Extraction data: The data (October 2020) chosen to be extracted considered aspects subdivided into: sociodemographic data (average age of the participants, sample space22, proportionality between genders and comorbidities),

Data extracted regarding technical aspects of WBV exercise application were determined from Reporting Guidelines for Whole Body Vibration Studies in Humans, Animals and Cell Cultures: A Consensus Statement by an International Expert Group8 (patterned of he vibratory stimulus, body positioning during the vibration, vibration protocol (intensity and duration), periodicity of stimulation and operational devices.

The outcome data (cognition assessment tool, cognitive framework (memory, attention, learning and / or others, positive, adverse and other effects).

Bias risk assesstment: The evaluation of the risk of bias of documents (figure 2) was carried by the electronic system developed by a Microsoft Excel spreadsheet editor, based on the criteria of the Cochrane Collaboration for the Development of Systematic Intervention Reviews, version 5.1 with free online access through the website ( The analysis of the risk of bias in clinical trials was carried out based on the evaluations of the domains of selection, performance, detection, follow-up, reporting and others. Considering the variation in the bias classification as: high, uncertain and low23.

Evidence level and recommendation strength evaluation: The evaluation of level of evidence and strength recommendation of this articles was made by using the Oxford and Grade scales. It divides the studies into eight levels (1a, 1b, 1c, 2a, 2b, 2c, 3a, 3b, 4 and 5) according to five parameters therapy, prevention and aetiology, harm, prognosis, diagnosis, differential diagnosis or symptom prevalence study and economic and decision analyzes22. On Grade scale there are four levels of evidence: very low, low, moderate and high. Evidence from randomized controlled trials begins with high quality and, due to residual confusion, evidence that includes observational data is inserted as a low level of evidence, for example24.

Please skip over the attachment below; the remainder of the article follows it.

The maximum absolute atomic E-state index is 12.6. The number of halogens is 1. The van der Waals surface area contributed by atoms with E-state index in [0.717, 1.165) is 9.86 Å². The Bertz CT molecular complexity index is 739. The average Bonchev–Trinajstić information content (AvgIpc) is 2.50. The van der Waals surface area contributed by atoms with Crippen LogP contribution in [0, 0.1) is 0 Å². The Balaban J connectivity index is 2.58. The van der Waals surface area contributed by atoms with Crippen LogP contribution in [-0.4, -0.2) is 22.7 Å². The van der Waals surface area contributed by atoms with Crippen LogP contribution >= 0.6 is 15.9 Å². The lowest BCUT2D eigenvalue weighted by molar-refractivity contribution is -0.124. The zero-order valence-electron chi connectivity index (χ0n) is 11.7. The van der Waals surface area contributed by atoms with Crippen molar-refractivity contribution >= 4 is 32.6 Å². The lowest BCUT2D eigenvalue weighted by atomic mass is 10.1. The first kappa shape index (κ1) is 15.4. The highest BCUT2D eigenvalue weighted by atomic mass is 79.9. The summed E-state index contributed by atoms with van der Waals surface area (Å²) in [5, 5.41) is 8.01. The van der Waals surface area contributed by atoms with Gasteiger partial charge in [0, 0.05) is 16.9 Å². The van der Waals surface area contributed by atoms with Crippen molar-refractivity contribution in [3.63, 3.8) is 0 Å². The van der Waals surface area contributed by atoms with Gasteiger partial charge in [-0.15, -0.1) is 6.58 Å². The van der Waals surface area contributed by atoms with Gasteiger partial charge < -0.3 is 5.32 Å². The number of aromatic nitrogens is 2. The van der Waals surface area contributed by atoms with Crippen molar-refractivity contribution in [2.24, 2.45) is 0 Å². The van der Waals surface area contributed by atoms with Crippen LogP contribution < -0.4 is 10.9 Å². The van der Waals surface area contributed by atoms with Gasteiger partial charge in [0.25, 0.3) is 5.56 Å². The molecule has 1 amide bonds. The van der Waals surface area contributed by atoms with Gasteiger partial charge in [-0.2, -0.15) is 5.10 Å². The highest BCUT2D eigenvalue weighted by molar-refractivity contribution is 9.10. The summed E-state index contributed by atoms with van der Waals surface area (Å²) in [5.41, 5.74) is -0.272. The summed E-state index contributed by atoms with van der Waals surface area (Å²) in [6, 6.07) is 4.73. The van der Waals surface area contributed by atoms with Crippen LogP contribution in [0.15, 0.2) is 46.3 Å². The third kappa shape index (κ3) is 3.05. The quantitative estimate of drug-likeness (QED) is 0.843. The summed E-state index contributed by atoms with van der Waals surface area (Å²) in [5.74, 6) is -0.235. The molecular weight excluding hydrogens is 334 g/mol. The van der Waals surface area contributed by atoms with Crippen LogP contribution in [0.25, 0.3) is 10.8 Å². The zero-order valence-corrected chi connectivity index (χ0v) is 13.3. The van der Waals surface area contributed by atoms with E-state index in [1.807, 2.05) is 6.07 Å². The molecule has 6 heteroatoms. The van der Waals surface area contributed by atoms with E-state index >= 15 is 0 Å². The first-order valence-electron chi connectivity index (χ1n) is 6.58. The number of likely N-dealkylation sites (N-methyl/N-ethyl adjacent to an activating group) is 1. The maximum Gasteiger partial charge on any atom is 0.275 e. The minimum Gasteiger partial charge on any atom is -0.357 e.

Literature search results: From the identification of documents in the databases (PubMed, Scopus and EMBASE) to the exclusion step, the process of selection, inclusion and exclusion of the documents to be analyzed is described in the flowchart (figure 1).

A total of 89 articles were retrieved from the eletronic databases. After removing 35 duplicates, and from the 54 left articles, 5 randomized clinical trials has been included. The main reaseons for exclusion has been wrong population (studies with animals), not releated to the main objective, not randomized clinical trials and wrong methodology.

Description of the included studies: The extraction of data from the included studies is available in table 1, 2 and 3, subdivided into sociodemographic data, intervention data and the outcomes of each of them.

Study population: two hundred and thirteen individuals participated in the studies of the selected publications distributed in Paddan (2012)25 with a sample of 20 participants (50% female and 50% male), Regterschot (2014)26 with a total sample of 145 (20% male and 80% female), Amonette (2015)27 with 12 obligations (66.6% male and 33.3% female) and Boerema (2018)28 with 36 participantes, all healthy, without comorbidities, they are a history of gastrointestinal, musculoskeletal disorders, color blindness or neuropsychiatric diseases.

Intervention and outcomes: Paddan's study (2012), in which the vibration pattern was vertical, with frequencies ranging from 2 to 20Hz, with the individual seated (where) and the back in varying degrees of inclination, exposed to sessions of about 30-40 minutes (3 minutes being vibration), revealed that there was no impairment in cognitive performance in the most diverse situations of exposure to vibration when compared to the control and even participants exposed to 45 ° inclination and 14-20Hz vibration had better performance. Despite this, vibration proved to be a hindrance to the performance of visual control activities and manual tasks25.